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2021 New Global Crisis: Climate Anxiety

Under the pandemic, discussing climate change seems like not a priority, but that does not mean that it’s still happening. 

I Am Greta, a documentary about climate activist Greta Thunberg, aired on Hulu last month. However, it resulted in polarized comments. Reflecting on the film, we can see traces of many young people who are suffering from climate anxiety. Greta participates in a number of international climate conferences and issues climate declarations that are generally recognized as serious. Most adults scowled at her, but she has brought climate change to the attention of countless young people all over the world.

The documentary‘s beginning is quite ironic. The voice-over plays couples of traditional views on climate problems interviewed by the producer under the scenes of forest fires, heavy rainfall, floods, and hurricanes. Under this background sound, the back of a little girl carrying a schoolbag slowly appears in the camera. She walked to the wall, put up the sign, and sat against the wall. People passing by gave strange glances, but few stopped. Greta had come to oppose climate change outside the Swedish Parliament in Stockholm for the first time. She would come here every Friday after that to do the same thing. The advent of events was known as “Fridays for Future.”

Greta explained the reasons for her protest in an interview with the Swedish Parliament: “I’m protesting about the climate crisis because it’s such an important issue.” She became a household name after giving a speech at the United Nations Climate Change Conference less than five months later. She then inspired millions of people all over the world to join the “Friday for Future” climate protest, and she was featured on the cover of Time magazine in 2019. Greta is not as lovable as other typical girls her age. She has Asperger’s syndrome and spends much of her time in her own little world. However, it was also due to Asperger’s syndrome, she was able to educate herself on climate change. She kept checking all kinds of climate-related information and became more aware of the seriousness of the climate problem. What made her constantly anxious was that adults weren’t doing anything to solve this problem. She started to ask her family to use fewer lights, avoid driving gasoline cars, avoid flying, but to take subways and trains outside. However, she discovered that a person’s actions alone cannot bring about fundamental change and that more people need to be made aware of the gravity of the situation. She started to show up at the Swedish Parliament’s entrance, sharing the details she discovered into a draft, printing it out, and sending it to people. Greta’s influence is enormous. She encountered more influential people, and more people became aware of climate problems. Greta’s supporters are more likely to be adolescents, who can empathize with her the most. Then a growing number of young people who are concerned about the environment joined her protest. We need to see more children like Greta who are concerned about the environment.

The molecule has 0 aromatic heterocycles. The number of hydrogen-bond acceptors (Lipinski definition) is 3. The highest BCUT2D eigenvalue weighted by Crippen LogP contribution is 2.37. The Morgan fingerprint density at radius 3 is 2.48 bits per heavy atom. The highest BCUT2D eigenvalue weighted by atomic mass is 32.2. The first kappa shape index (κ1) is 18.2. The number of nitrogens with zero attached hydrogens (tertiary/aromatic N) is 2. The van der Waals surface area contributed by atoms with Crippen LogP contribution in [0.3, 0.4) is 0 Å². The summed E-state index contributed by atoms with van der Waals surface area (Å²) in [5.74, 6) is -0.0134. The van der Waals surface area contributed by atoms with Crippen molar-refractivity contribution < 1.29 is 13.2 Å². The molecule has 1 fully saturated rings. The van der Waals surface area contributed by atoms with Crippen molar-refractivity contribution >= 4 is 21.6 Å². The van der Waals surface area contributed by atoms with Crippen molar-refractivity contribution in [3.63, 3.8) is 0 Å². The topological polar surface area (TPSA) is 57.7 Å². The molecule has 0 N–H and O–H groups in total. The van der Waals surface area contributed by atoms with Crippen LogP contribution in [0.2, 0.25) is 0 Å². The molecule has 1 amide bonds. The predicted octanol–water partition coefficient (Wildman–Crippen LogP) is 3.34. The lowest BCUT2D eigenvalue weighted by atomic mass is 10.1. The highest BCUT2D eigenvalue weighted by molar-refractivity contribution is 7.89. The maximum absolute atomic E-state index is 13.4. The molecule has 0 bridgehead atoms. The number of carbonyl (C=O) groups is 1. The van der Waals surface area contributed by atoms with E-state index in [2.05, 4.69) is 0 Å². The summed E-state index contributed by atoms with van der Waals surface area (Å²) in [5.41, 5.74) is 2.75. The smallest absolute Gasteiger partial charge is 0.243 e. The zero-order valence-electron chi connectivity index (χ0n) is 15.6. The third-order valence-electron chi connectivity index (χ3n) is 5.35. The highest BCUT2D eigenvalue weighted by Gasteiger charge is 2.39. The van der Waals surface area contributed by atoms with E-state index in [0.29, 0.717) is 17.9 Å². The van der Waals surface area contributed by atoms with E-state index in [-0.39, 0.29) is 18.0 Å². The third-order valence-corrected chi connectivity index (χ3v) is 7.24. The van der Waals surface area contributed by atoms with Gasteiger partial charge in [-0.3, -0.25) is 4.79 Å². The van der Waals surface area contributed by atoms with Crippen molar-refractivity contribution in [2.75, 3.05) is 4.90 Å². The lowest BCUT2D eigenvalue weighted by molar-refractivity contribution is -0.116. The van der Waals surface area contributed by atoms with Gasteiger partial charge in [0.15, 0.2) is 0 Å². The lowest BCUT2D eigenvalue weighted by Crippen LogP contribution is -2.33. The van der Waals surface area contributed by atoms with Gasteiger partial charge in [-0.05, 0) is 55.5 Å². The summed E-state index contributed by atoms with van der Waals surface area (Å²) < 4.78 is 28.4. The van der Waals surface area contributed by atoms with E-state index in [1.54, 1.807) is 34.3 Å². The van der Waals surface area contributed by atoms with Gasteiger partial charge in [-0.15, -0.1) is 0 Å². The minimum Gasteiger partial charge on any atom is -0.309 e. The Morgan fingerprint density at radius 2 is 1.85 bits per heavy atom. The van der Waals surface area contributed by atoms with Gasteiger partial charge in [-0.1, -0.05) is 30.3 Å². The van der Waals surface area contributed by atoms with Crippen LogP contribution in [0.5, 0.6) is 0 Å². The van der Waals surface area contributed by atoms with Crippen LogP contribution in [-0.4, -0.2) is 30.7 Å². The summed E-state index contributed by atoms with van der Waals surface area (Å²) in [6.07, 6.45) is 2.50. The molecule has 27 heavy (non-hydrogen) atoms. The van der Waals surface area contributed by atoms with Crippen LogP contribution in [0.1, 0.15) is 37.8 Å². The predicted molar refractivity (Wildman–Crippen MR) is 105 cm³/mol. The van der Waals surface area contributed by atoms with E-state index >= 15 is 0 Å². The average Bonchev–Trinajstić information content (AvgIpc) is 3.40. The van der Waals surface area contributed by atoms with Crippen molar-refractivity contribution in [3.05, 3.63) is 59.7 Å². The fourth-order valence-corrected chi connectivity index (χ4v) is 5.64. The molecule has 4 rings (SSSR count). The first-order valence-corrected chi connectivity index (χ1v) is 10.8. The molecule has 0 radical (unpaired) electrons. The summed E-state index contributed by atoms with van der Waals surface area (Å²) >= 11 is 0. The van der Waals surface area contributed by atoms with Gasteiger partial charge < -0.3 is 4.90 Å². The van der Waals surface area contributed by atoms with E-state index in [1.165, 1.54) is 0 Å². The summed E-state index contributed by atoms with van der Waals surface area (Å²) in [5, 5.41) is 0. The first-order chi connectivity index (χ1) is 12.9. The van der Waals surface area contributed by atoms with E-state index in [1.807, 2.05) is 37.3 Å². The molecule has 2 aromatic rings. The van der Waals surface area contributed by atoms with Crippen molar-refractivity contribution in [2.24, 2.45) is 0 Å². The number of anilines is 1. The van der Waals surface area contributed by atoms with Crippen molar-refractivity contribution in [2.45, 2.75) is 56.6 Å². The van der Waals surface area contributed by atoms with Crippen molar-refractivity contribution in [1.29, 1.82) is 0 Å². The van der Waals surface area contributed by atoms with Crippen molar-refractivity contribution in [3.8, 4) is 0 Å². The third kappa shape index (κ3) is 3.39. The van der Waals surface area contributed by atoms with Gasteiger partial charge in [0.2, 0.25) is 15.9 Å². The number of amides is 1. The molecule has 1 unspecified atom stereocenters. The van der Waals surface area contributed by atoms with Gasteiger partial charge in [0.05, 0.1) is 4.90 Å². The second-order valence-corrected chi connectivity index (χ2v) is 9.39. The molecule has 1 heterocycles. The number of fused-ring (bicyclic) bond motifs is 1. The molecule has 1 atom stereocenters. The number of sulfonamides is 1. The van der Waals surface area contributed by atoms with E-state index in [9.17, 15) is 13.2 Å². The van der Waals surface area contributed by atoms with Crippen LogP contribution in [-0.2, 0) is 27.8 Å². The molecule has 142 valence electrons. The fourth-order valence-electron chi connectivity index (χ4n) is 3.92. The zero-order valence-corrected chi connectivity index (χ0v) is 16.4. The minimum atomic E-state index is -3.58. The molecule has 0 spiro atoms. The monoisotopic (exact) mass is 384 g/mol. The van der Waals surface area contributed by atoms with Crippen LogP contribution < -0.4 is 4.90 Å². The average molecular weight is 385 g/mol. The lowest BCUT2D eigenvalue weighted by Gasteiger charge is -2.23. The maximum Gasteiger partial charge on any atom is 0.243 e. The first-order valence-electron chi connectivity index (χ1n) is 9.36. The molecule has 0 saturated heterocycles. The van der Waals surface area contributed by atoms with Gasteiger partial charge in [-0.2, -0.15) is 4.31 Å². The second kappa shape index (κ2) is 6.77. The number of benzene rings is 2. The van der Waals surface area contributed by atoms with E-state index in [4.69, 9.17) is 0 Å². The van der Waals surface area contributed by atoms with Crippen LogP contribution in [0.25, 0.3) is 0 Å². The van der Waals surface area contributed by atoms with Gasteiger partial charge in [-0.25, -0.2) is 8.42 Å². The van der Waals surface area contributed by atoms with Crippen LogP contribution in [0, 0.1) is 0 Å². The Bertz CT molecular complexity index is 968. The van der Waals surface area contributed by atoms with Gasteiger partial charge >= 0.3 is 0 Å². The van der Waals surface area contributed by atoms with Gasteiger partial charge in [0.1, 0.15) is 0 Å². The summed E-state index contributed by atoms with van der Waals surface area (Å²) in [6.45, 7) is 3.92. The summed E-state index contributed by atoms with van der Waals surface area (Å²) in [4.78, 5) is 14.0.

person holding a sign that says "planet over profit"
Photo by Markus Spiske from Unsplash

Climate anxiety is impacting the mental health of young people. More than 1,000 clinical psychologists signed an open letter warning of the acute trauma from severe weather incidents on a global scale at the start of 2020. More than half of the patients seen by British child and adolescent psychiatrists were concerned According to a study, Dr. Patrick Kennedy-Williams, a clinical psychologist at the University of Oxford, said, the more they pay attention to this problem, the more they realize what needs to be done. Yet, gradually this has caused them to feel more anxious, exhausted, and powerless. The adults who now control the right to talk have not given adequate protection and confidence to the children who are about to live in the unknowable future. They have no choice but to communicate their own fear and survival in their own unique way. 

Change is on the way, as Greta predicted. However, it all began with a group of children who care about the environment and the climate. So, please keep in mind that everyone living on the planet has a role to play in resolving this current climate anxiety crisis. Protecting the Earth is saving ourselves.

Sign at a climate change protest
Photo by Markus Spiske from Unsplash

Yolanda is now majoring in Communication and Cinema&Digital Media at UC Davis. She usually works as an amateur photographer focusing on portrait, landscape, humanity and international cuisine. She hopes to use the power of photographs and writing to inspire and educate peers and spread more positivity.
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